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Skills new managers need to master

5 key skills can help you adjust to your new position quickly

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March 01, 2024

Editor's note: This story originally appeared in the spring 2024 issue of ASU Thrive magazine.

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Stepping into a new leadership role doesn’t have to feel like you are starting at square one. By checking your ego, caring for your team and creating a support network for yourself, you can master the five essential skills for a new manager.

Check your ego

Are you stepping into a new leadership role this year? Stepping up as a new manager can feel like starting back at square one, especially since you were likely the master of your previous role. But the good news is, mastering key skills can help you adjust to your new position quickly. Here are the five most important skills new managers need to master. 

Make sure you bring your “big self” to work. This is the part of you that thinks about doing the right thing, from the standpoint of the team, the mission and the organization. And leave your “small self” to the side. That’s the part of us that feels compelled to convince everybody how smart, talented and deserving you are of your position.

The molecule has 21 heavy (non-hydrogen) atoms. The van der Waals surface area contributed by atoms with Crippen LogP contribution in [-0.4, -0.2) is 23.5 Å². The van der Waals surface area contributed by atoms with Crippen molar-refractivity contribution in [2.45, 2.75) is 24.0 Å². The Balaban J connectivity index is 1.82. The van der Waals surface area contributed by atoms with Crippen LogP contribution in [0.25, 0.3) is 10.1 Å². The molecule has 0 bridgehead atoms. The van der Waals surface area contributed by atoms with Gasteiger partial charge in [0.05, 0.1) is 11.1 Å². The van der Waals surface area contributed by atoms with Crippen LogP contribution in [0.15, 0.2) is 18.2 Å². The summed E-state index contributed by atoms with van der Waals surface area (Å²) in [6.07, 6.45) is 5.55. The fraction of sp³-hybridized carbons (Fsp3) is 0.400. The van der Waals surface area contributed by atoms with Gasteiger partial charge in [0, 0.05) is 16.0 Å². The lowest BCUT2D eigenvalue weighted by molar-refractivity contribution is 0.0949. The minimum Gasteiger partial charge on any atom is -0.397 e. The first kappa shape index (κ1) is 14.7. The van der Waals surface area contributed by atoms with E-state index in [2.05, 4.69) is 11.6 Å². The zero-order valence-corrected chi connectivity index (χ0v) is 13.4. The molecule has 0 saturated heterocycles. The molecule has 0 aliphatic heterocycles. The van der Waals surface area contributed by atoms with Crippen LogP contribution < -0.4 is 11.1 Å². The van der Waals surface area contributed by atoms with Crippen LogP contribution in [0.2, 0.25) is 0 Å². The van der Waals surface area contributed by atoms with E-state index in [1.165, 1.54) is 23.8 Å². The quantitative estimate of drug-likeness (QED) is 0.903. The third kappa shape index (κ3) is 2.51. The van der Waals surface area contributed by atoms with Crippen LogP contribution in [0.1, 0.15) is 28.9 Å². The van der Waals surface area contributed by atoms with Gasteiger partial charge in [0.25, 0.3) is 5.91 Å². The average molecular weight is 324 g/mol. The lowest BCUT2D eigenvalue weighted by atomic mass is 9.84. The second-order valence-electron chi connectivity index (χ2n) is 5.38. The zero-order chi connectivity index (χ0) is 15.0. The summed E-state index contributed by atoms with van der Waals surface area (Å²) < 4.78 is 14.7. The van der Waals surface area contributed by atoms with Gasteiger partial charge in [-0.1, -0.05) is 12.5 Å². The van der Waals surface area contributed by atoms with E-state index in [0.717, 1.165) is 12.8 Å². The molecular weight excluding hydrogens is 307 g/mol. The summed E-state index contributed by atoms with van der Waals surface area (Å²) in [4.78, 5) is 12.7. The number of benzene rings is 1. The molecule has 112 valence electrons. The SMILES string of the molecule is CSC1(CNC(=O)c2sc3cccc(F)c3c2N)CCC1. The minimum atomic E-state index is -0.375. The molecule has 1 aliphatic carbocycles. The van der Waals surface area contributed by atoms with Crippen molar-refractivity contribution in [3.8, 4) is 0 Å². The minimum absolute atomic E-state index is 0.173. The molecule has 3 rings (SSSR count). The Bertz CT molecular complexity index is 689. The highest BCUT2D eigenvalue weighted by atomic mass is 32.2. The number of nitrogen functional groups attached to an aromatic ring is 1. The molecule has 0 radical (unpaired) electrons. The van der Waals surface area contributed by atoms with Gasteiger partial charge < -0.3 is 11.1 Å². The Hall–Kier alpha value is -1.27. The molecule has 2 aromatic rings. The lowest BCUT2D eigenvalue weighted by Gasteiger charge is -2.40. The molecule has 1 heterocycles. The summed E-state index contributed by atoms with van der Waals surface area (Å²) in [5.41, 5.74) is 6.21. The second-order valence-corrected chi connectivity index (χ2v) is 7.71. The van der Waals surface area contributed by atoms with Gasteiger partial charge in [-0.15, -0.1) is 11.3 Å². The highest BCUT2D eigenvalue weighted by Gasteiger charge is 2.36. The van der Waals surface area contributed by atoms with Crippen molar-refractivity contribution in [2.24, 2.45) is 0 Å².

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Learn how to care for and feed your team

Everybody feels motivated by something different. So you’ve got to talk to each team member to find out what motivates them. For example, one person might need a lot of structure, while another team member thrives on a more hands-off approach. Treat people how they want to be treated, the way that will help them give it their best.

Let people know you are on their side

This is all about your tone and your mental stance. Instead of doing what I call, “Tell, sell and yell,” go for positivity and encouragement. Let your team know you support them and have their back.

For example, in my first leadership role, I sat down with each team member individually to ask, “What does success mean for you?” I assured them, “I will do everything I can to help you.”


Choose three priorities and laser in on getting those done. This gives people something concrete to rally around, and you’ll feel much more in control if you’re not scattered. 

The same goes for your guiding principles and rules. Don’t make too many. Decide on what really matters for you and your team and stay focused on those things.

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Create a support network 

When you’re a new leader, it can feel lonely. It helps to build an informal network of people in similar situations to yours, or people further along. Consider getting formal support too. For instance, you could hire a coach or set up times with a mentor to go through some of your questions and concerns.

Put it into action

Take a moment to consider your new role. Which of these skills do you think will most help you succeed in your new leadership role? Or, if you’re not in a new role, which of these strategies will help you excel in your current position?

Portrait of May Busch

Focusing on the people on your team, the mission of the organization you serve, and these tips will help make the challenges feel less daunting and help you succeed. 

Written by May Busch, former COO of Morgan Stanley Europe.

Busch is now an executive coach, speaker, advisor, author and executive-in-residence in ASU’s Office of the President.


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